When it comes to how a modern urban centre performs, there are many different ways to measure progress and success. New amenities… more public and private investment… the enhancement of green spaces; all these priorities and many, many others are on the agenda as towns seek to deliver an increasingly positive experience for residents, businesses and visitors.
While many of these variables have been part of urban improvement for decades, it’s technology and the concept of the smart city that has increasingly captured the attention as a way of maximising the efficiency and effectiveness of town centres. A smart city is built on the back of ongoing, real time, 24 hour data. Real convenience is where the customers, the administrators and anyone in between feel that life is made easier, not more complicated.
The goal – and the end result – of a smart city should be happiness, where a vibrant, modern urban centre makes any visit enjoyable.
Smart Parking is playing a key role in ensuring that the smart city evolves from theory to reality – and it’s a role and theme I explored at PNX14, a conference for municipal decisionmakers staged in Christchurch, New Zealand at the end of May.
While I reminded my audience that Smart Parking’s technology and business was established here in New Zealand, the real focus of my presentation was about the future – and about how local government, here and overseas is making that future happen right now.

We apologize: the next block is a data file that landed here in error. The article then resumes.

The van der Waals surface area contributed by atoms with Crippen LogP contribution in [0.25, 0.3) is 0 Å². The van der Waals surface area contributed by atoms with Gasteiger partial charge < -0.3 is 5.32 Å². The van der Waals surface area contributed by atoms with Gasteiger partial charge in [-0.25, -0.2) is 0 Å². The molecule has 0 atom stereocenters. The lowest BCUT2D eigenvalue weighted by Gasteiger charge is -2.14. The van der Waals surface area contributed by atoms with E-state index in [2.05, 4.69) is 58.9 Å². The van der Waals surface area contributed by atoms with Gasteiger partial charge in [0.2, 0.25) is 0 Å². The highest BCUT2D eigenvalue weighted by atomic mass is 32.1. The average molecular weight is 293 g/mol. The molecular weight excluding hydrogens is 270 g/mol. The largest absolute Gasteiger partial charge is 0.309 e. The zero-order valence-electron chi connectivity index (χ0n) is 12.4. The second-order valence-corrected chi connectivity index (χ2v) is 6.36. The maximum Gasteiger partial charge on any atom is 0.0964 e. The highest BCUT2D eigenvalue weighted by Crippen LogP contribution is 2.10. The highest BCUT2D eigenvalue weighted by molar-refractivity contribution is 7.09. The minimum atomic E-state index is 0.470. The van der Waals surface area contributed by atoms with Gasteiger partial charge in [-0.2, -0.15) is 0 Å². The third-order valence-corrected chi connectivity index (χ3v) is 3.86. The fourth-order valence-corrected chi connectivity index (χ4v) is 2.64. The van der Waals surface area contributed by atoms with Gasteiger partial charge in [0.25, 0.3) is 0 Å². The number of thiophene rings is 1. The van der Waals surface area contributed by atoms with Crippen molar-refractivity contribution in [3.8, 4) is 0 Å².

With tens of thousands of Smart Parking sensors already in the ground in deployments around the world, there is a rapidly growing recognition that drivers – who are also the residents, businesses and visitors that are at the heart of any urban community – want to be able to park more quickly, more safely and more easily, and that our solution is at the centre of bringing the concept of a smart city, integrated with technology, to life.
The prizes for all cities everywhere are worth securing. Smart Parking’s technology can be instrumental in cutting congestion and vehicle emissions caused by drivers looking for somewhere to park, and filling unoccupied parking spaces.
My presentation at PNX14 reviewed the technical and practical advantages of our solution that is attracting the attention of city development professionals from around the world, and how it laid the ground for further future innovation.
And while it is understandable that the world’s global cities will secure international media attention for their smart city projects it’s also worth remembering that many other urban communities are incorporating exactly the same technology into their streets to meet their local needs.
Smart Parking’s solution, for example, is helping breathe new life into New Zealand centres like New Plymouth, Rotorua and Cambridge by opening up CBD spaces on a strictly time enforced basis to more visitors and ensure that shoppers and tourists are given another great reason to visit downtown, while commuters who wish to stay all day are encouraged to park on the fringe of the CBD.
Ultimately, a smart city should make life easier and more convenient for the people, businesses and organisations that use them every day. The technology that is deployed in the street, the applications that underpin it and the communications that tie it all together are now all in place to bring smart city benefits to an increasing number of communities in the years ahead.